College football's movers and shakers disagree on format, but a better system for naming a champion is on the way.
College football will institute a playoff starting in 2014. That seems hardly disputable at this point, thankfully, since the sport's method for determining a champion remains an outdated and convoluted process that triggers annual hand-wringing.
How a playoff ultimately will look is stirring up lively discussion, strong viewpoints and some snide comments that could intensify as conference commissioners seek compromise on a postseason model at several high-level meetings this month.
As it stands, top conference officials differ on the format, the number of teams involved and the selection process. Their differences aired in tones that some liken to a political debate.
The Big Ten weighed in Monday following a meeting of league presidents and chancellors and announced its preferred options. The conference's leaders scribbled "status quo" at the top of their list, which is wasted energy because preserving the current bowl system is no longer an option and the Big Ten knows it.
Commissioner Jim Delany said the presidents' second choice is a plus-one model -- a matchup of the two highest-ranked teams after bowl games. Their third choice is a four-team playoff, which is the most likely scenario and a model the Big Ten appears willing to back under certain conditions.
(My preference remains an eight-team playoff, but that's too much change for a discussion that's moved at glacial speed. My hope is that a four-team playoff eventually will expand to eight in the future, but this is a good starting point.)
The main sticking point is the method used to select the four teams. The SEC is steadfast in its belief that the four highest-ranked teams should advance to the playoff, to the degree that Florida president Bernie Machen insisted the league would not compromise. That was a direct shot at conferences -- the Big Ten included -- that prefer automatic qualifiers for top-ranked league champions, even though Delany never actually drew a line in the sand on this issue.
We tend to side with the best-four model. In the most logical sense, if you're going to have a four-team playoff, shouldn't it include the best four teams? Alabama didn't win the SEC last season but held the national championship trophy on the final night, a scenario that couldn't happen in a playoff model with only automatic qualifiers.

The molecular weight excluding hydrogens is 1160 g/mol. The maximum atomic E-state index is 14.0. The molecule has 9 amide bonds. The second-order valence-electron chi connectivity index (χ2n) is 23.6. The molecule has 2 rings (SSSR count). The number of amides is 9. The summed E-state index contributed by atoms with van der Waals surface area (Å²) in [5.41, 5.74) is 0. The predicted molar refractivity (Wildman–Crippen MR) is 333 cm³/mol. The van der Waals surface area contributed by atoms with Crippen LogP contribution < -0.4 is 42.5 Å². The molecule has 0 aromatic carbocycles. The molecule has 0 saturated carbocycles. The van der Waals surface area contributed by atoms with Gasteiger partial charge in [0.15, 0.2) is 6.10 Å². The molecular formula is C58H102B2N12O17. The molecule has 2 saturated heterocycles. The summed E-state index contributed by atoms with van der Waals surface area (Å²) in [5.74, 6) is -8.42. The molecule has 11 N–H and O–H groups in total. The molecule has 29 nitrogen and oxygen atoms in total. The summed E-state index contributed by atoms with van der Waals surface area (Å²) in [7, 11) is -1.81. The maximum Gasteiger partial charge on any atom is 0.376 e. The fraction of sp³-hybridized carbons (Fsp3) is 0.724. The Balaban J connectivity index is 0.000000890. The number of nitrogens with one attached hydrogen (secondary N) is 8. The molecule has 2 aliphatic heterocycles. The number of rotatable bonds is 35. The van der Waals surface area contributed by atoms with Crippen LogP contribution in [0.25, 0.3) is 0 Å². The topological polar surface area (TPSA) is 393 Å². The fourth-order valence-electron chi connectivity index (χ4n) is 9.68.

But this discussion requires some form of compromise. One idea floated is a so-called "three-and-one" model in which the three highest-rated conference champions and one wild card advance to the playoff. This model would allow a conference to send two teams -- one champion, one at-large -- to the playoff, which ultimately might be palatable to the SEC, which has won six consecutive BCS championships.
Delany agreed that any playoff should include the four best teams, but here's the rub: How do you pick that group? Delany finally joined the chorus of anti-BCS folks in acknowledging the current system is inherently flawed. The Big Ten prefers a selection committee, but that option lends itself to biases and self-interests.
This is where things get messy. The BCS formula, which combines computer rankings and human polls, lacks transparency and is overly confusing. As others have noted, Oregon finished one spot below Stanford in the final BCS rankings last season despite winning the Pac-12 title and drilling Stanford by 23 points. Oregon finished the regular season with one more loss than Stanford, but that came against LSU.
It's hard to support any system that produces that type of result. However, the thought of a committee of 10 or so individuals locked in a board room to decide a four-team field doesn't sound all that appealing either.
This is not the same as the college basketball selection committee picking the 68-team tournament field. Whatever team gets left out of that postseason probably deserved it and wouldn't win the title anyway. Imagine the pressure and scrutiny a football committee would endure in choosing between the fourth- and fifth-best team. Plus, how would you find anyone associated with college football who doesn't own some sort of bias?
There is no perfect formula though, and everyone must show some compromise. But at least they're having this discussion. A playoff in college football is inevitable. That's certainly better than status quo.
Chip Scoggins • email@example.com
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